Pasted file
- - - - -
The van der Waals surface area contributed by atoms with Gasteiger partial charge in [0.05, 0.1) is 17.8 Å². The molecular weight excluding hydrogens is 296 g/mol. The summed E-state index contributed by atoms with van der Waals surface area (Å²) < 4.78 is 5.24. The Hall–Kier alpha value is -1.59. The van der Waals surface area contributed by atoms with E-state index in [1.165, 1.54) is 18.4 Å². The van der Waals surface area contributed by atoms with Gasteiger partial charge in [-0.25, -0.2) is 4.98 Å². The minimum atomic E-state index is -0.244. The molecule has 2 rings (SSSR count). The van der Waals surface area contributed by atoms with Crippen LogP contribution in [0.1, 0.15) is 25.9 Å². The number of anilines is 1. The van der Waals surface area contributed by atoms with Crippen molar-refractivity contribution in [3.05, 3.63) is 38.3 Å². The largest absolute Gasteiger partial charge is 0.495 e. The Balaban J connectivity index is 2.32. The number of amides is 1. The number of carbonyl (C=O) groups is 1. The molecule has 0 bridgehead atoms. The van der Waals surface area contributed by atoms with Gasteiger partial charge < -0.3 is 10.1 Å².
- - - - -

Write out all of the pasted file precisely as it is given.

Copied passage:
The van der Waals surface area contributed by atoms with Gasteiger partial charge in [0.05, 0.1) is 17.8 Å². The molecular weight excluding hydrogens is 296 g/mol. The summed E-state index contributed by atoms with van der Waals surface area (Å²) < 4.78 is 5.24. The Hall–Kier alpha value is -1.59. The van der Waals surface area contributed by atoms with E-state index in [1.165, 1.54) is 18.4 Å². The van der Waals surface area contributed by atoms with Gasteiger partial charge in [-0.25, -0.2) is 4.98 Å². The minimum atomic E-state index is -0.244. The molecule has 2 rings (SSSR count). The van der Waals surface area contributed by atoms with Crippen LogP contribution in [0.1, 0.15) is 25.9 Å². The number of anilines is 1. The van der Waals surface area contributed by atoms with Crippen molar-refractivity contribution in [3.05, 3.63) is 38.3 Å². The largest absolute Gasteiger partial charge is 0.495 e. The Balaban J connectivity index is 2.32. The number of amides is 1. The number of carbonyl (C=O) groups is 1. The molecule has 0 bridgehead atoms. The van der Waals surface area contributed by atoms with Gasteiger partial charge < -0.3 is 10.1 Å².